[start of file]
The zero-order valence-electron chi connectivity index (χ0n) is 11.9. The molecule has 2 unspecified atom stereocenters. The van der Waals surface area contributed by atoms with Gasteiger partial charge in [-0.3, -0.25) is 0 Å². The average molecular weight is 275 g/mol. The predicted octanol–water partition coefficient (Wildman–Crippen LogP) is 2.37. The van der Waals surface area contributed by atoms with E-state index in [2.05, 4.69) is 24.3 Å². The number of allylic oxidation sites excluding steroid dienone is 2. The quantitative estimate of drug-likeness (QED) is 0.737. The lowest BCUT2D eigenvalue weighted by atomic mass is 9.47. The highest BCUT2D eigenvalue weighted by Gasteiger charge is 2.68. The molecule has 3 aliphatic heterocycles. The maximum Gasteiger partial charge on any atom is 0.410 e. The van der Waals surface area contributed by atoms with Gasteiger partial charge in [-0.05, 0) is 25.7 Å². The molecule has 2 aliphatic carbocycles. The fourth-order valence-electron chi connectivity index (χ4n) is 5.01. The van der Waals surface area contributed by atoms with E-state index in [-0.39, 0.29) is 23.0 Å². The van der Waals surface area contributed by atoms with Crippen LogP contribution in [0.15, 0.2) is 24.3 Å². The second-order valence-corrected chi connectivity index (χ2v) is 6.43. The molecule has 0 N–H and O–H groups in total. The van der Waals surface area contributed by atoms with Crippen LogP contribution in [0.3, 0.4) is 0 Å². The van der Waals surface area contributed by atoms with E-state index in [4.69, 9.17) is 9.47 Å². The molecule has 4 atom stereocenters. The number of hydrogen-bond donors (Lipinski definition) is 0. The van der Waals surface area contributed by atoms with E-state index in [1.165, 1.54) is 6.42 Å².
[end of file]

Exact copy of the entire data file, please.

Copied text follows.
The zero-order valence-electron chi connectivity index (χ0n) is 11.9. The molecule has 2 unspecified atom stereocenters. The van der Waals surface area contributed by atoms with Gasteiger partial charge in [-0.3, -0.25) is 0 Å². The average molecular weight is 275 g/mol. The predicted octanol–water partition coefficient (Wildman–Crippen LogP) is 2.37. The van der Waals surface area contributed by atoms with E-state index in [2.05, 4.69) is 24.3 Å². The number of allylic oxidation sites excluding steroid dienone is 2. The quantitative estimate of drug-likeness (QED) is 0.737. The lowest BCUT2D eigenvalue weighted by atomic mass is 9.47. The highest BCUT2D eigenvalue weighted by Gasteiger charge is 2.68. The molecule has 3 aliphatic heterocycles. The maximum Gasteiger partial charge on any atom is 0.410 e. The van der Waals surface area contributed by atoms with Gasteiger partial charge in [-0.05, 0) is 25.7 Å². The molecule has 2 aliphatic carbocycles. The fourth-order valence-electron chi connectivity index (χ4n) is 5.01. The van der Waals surface area contributed by atoms with E-state index in [-0.39, 0.29) is 23.0 Å². The van der Waals surface area contributed by atoms with Crippen LogP contribution in [0.15, 0.2) is 24.3 Å². The second-order valence-corrected chi connectivity index (χ2v) is 6.43. The molecule has 0 N–H and O–H groups in total. The van der Waals surface area contributed by atoms with Crippen LogP contribution in [0.3, 0.4) is 0 Å². The van der Waals surface area contributed by atoms with E-state index in [4.69, 9.17) is 9.47 Å². The molecule has 4 atom stereocenters. The number of hydrogen-bond donors (Lipinski definition) is 0. The van der Waals surface area contributed by atoms with E-state index in [1.165, 1.54) is 6.42 Å².